HR chatbot examples abound as human resource teams look for ways to streamline time-consuming processes and improve experiences throughout the employee journey.
As HR leaders look for ways to become more strategic, chatbots -- with their ability to mimic human interaction -- have the potential to both cut down on drudgery and offer better experiences to job seekers and employees.
To highlight that connection, here's a look at some of the most common ways that HR is using chatbots.
A better candidate experience during recruiting
Recruitment chatbots are taking over many of the most low-level or time-consuming tasks so that candidates get more personal attention where it counts. In today's tight labor market, offering a good candidate experience is key to hiring top talent.
Recruitment chatbots have the potential to help throughout the recruiting process, said Paul Phillips, global head of talent recruitment for Avanade, a consultancy on the Microsoft ecosystem and a joint venture between Microsoft and Accenture. Chatbots can help candidates navigate a careers site, provide them with answers and help recruiters more quickly screen candidates. They can also reach out to candidates in candidate relationship management databases, Phillips said.
Recruitment chatbots can help keep candidates updated. That's a critical endeavor given that lack of communication is a widespread job-seeker complaint.
Candidate resentment is on the rise -- 40% higher since 2016, according to a report from Talent Board, a nonprofit research organization focused on candidate experience. Candidate resentment springs from a negative experience that makes the candidate far more likely to sever the relationship, opt to not apply again with that employer in the future and refrain from recommending that employer to other job seekers.
Candidates who could ask a chatbot questions felt they had a more positive candidate experience than those who couldn't, according to the same research. Indeed, candidates who interacted with a chatbot were 80% more likely to increase their relationship with the employer and continue with the candidate process.
An improved self-service HR employee experience
Self-service HR isn't successful if employees have trouble figuring out processes and need to check in with human resources anyway. Chatbots have the potential to help.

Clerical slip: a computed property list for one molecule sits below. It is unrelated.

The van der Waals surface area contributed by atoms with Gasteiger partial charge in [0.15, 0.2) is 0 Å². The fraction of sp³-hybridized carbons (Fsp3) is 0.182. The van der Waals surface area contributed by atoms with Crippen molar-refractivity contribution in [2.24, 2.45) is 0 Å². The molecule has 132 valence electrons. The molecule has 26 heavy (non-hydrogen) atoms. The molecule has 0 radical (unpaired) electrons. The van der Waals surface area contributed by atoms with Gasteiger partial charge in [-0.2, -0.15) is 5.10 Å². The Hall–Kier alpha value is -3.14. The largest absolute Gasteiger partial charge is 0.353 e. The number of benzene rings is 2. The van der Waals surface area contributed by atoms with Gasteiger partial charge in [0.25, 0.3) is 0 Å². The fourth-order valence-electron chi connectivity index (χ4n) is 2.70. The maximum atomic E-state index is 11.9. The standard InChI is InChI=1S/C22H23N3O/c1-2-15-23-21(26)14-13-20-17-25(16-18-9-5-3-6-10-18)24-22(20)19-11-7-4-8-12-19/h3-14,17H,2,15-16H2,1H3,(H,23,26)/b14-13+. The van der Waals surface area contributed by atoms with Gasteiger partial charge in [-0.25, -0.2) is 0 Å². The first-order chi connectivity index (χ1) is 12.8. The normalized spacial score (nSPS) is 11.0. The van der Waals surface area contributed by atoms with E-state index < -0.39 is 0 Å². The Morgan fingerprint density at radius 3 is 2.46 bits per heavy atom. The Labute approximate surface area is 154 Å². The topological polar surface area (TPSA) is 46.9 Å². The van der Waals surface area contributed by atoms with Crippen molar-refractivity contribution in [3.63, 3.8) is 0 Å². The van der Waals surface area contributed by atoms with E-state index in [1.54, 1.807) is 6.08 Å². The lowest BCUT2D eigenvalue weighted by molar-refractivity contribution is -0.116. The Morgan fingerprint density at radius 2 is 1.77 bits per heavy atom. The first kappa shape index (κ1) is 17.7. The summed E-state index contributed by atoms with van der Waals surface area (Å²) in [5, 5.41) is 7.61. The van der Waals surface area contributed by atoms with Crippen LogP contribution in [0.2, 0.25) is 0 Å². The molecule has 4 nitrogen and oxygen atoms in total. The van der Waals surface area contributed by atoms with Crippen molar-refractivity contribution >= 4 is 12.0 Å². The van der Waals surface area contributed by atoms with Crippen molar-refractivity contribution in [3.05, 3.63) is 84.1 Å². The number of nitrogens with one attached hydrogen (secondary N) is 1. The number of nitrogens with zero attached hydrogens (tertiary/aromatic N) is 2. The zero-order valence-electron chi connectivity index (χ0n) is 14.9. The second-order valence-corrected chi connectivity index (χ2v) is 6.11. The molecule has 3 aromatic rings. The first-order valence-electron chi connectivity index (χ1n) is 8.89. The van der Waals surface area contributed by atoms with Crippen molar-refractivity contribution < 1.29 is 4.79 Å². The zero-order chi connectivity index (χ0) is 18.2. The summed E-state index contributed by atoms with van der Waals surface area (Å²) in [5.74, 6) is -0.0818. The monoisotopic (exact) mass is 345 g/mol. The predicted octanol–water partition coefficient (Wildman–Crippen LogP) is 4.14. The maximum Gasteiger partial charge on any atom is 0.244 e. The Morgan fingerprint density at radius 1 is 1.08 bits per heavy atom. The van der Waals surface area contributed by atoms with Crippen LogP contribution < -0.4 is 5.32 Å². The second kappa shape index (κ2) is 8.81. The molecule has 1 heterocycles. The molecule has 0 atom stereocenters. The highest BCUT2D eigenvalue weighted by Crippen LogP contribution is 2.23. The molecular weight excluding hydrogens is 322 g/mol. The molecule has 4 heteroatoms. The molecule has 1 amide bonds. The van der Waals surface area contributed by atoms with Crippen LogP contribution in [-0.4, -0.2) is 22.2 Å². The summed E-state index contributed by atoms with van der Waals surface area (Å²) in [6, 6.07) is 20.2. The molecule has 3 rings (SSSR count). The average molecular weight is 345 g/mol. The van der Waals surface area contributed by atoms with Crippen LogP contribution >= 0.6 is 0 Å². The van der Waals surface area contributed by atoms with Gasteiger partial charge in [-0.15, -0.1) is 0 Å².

HR can use chatbots to answer common questions pertaining to company policies and processes and take over routine administration tasks.
For example, new hire assimilation is filled with routine processes that traditionally have taken up HR's valuable time.
"HR chatbots are used in gathering pre-boarding information to help with a smoother transition as well as answering pre-day one and new hire questions," Phillips said.
HR chatbots' value extends beyond that for job seekers and new hires, however.
"If you are applying for a mortgage and want an employment verification letter, you can request the letter in the chatbot and will receive an email with the attachment," said Shantanu Jha, IBM vice president of HR transformation and operations. "The chatbot recognizes your working country and provides the appropriate response."
A chatbot can also help employees find out their vacation balance, request time off or order a copy of their pay slips via the chatbot, Jha said. It can help U.S. employees order a reissue of their W2.
These things can simplify this part of the employee experience, Jha said.
"The chatbot can even help you create a support ticket [if it] is not able to satisfactorily respond or resolve your inquiry or request," he said.
As long as HR rolls out chatbots in the right way, they have the potential to help streamline a wide range self-service HR offerings.
"From answering benefits FAQs to notifying HR of an employee's desire to make beneficiary, life events and plan changes to insurance, and finding benefits planning tools, chatbots are a fast and efficient means to provide timely, two-way information," said Sreedhar Veeramachaneni, CEO of System Soft Technologies, an IT consultancy.
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HR chatbot challenges
Despite good results and an uptick in adoption rates, chatbots do pose some challenges. Chief among them is the complexity of many HR events and encounters that the human resources department will find difficult to automate.
"Most HR chatbots are based on small data sets and data from different environmental settings," said Nir Kshetri, professor at the University of North Carolina at Greensboro and a research fellow at Kobe University. "Concerns related to accountability and fairness may also prevent the use of HR chatbots, and there are also legal constraints since AI-related regulations are at a nascent stage."
Even so, the advantages in using chatbots are sufficiently strong as to secure their future in various HR roles, Kshetri said.
"There are numerous benefits because computers are better than human beings in performing repetitive mathematical tasks," Kshetri said. "Their judgement and intelligence are also not affected by factors such as emotions, feelings, wants and needs, and they are capable of processing a large amount of information."